The Guam Environmental Protection Agency has fined Andersen Air Force Base for sanitizing some of its drinking water with chlorination tablets made for sanitizing swimming pools, a 36th Wing spokesman said in a statement Saturday.
The Guam EPA issued a notice of violation Jan. 2 that the brand of chlorination tabs the base was using on drinking water included a chemical compound the agency considers a pesticide, according to the notice. The compound is toxic to waterborne organisms such as water fleas, according to the EPA Office of Pesticide Programs.
“Trichloro-s-triazinetrione is used only for swimming pools as per the product labeling,” Guam EPA wrote in the notice.
The issue came to light during a routine inspection Dec. 28 when two Guam EPA agents noticed the base was using a commercial pool sanitizer called “Pool Time Chlorination Tabs” instead of its approved MIOX disinfection system, which had gone out of service, according to the agency. MIOX is a brand name for mixed oxidant solution.
The water tank operator told the inspectors that he did not know how long the base had been using the pool tablets in drinking water, according to the Guam EPA.
Upon learning of Guam EPA’s notice, the base “immediately” stopped using the Pool Time-brand chlorination tablets, 36th Wing spokesman Senior Airman Zachary Bumpus said in the statement.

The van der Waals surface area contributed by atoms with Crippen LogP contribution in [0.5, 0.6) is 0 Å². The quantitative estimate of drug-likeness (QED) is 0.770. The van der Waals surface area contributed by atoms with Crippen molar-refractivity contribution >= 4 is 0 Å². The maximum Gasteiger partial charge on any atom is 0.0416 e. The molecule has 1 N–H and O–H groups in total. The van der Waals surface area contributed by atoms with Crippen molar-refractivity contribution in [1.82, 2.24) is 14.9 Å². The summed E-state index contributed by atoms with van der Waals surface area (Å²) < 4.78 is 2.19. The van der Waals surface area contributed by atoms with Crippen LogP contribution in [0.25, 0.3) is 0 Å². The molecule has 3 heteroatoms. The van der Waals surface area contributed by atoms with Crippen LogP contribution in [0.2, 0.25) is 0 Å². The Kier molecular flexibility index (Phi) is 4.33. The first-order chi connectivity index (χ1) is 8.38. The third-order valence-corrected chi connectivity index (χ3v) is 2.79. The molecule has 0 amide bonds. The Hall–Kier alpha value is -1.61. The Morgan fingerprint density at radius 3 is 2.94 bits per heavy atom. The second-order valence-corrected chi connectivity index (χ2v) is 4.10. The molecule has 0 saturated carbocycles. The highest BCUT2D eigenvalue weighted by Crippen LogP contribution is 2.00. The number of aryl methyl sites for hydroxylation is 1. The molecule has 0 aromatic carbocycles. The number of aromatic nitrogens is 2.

Guam EPA fined the base $750 for violating the Guam Pesticide Act and $1,700 for violating the Guam Safe Drinking Water Act, according to the notice.
People who may have been exposed to the affected drinking water were sent a public notice of the finding on Jan. 15, according to the statement.
Guam EPA and Andersen Air Force Base both found it was “very unlikely that the use of the Pool Time chlorination tabs resulted in any adverse health effects,” Bumpus said in the statement.
“Although Andersen Air Force Base received the notices of violation for the Northwest Field water tank, at no time was the water deemed unsafe to drink,” Bumpus said in the statement.
Chlorine has been used as a water disinfectant in the United States since 1908, according to U.S. Centers for Disease Control’s official website. By 1990, 64% of American community water systems used chlorine to disinfect water.
“Current studies indicate that using or drinking water with small amounts of chlorine does not cause harmful health effects and provides protection against waterborne disease outbreaks,” the CDC said on its website.
However, trichloro-s-triazinetrione has “the highest available chlorine content of [all] solid chlorine sanitizers,” therefore it is more traditionally used in swimming pools, according to a handout by the Association of Pool and Spa Professionals.
The base’s northwest field water tank only provides water to the northwest field, according to the statement. Other areas of Andersen Air Force Base were unaffected.
Bumpus said Andersen’s water remains safe to drink.
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